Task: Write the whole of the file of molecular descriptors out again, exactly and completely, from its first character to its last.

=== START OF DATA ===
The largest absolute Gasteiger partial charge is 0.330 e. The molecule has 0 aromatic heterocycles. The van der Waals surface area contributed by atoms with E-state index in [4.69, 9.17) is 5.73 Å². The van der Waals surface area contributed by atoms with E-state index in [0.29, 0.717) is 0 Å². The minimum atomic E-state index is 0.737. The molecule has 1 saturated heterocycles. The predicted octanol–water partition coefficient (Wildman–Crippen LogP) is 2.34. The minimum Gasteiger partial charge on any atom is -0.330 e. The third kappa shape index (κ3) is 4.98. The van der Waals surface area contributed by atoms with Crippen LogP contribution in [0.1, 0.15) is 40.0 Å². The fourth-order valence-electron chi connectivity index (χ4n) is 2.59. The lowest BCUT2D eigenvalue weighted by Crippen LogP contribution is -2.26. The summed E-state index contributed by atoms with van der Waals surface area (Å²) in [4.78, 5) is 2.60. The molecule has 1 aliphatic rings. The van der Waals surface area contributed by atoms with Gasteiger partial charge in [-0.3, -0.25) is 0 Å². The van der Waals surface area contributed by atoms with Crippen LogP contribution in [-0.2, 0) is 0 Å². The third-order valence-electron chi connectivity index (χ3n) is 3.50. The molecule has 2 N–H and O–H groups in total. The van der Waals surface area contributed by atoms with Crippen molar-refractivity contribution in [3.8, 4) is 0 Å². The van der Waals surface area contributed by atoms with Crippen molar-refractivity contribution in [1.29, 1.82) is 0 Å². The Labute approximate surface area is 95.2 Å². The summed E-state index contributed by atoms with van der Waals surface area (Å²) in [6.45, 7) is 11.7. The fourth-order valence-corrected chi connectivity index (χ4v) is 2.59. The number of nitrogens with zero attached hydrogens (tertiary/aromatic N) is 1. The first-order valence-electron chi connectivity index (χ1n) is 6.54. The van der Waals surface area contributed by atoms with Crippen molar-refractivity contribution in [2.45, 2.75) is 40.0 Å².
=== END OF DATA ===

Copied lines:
The largest absolute Gasteiger partial charge is 0.330 e. The molecule has 0 aromatic heterocycles. The van der Waals surface area contributed by atoms with E-state index in [4.69, 9.17) is 5.73 Å². The van der Waals surface area contributed by atoms with E-state index in [0.29, 0.717) is 0 Å². The minimum atomic E-state index is 0.737. The molecule has 1 saturated heterocycles. The predicted octanol–water partition coefficient (Wildman–Crippen LogP) is 2.34. The minimum Gasteiger partial charge on any atom is -0.330 e. The third kappa shape index (κ3) is 4.98. The van der Waals surface area contributed by atoms with Crippen LogP contribution in [0.1, 0.15) is 40.0 Å². The fourth-order valence-electron chi connectivity index (χ4n) is 2.59. The lowest BCUT2D eigenvalue weighted by Crippen LogP contribution is -2.26. The summed E-state index contributed by atoms with van der Waals surface area (Å²) in [4.78, 5) is 2.60. The molecule has 1 aliphatic rings. The van der Waals surface area contributed by atoms with Gasteiger partial charge in [-0.3, -0.25) is 0 Å². The van der Waals surface area contributed by atoms with Crippen LogP contribution in [-0.2, 0) is 0 Å². The third-order valence-electron chi connectivity index (χ3n) is 3.50. The molecule has 2 N–H and O–H groups in total. The van der Waals surface area contributed by atoms with Crippen molar-refractivity contribution in [3.8, 4) is 0 Å². The van der Waals surface area contributed by atoms with Crippen molar-refractivity contribution in [1.29, 1.82) is 0 Å². The Labute approximate surface area is 95.2 Å². The summed E-state index contributed by atoms with van der Waals surface area (Å²) in [6.45, 7) is 11.7. The fourth-order valence-corrected chi connectivity index (χ4v) is 2.59. The number of nitrogens with zero attached hydrogens (tertiary/aromatic N) is 1. The first-order valence-electron chi connectivity index (χ1n) is 6.54. The van der Waals surface area contributed by atoms with Crippen molar-refractivity contribution in [2.45, 2.75) is 40.0 Å².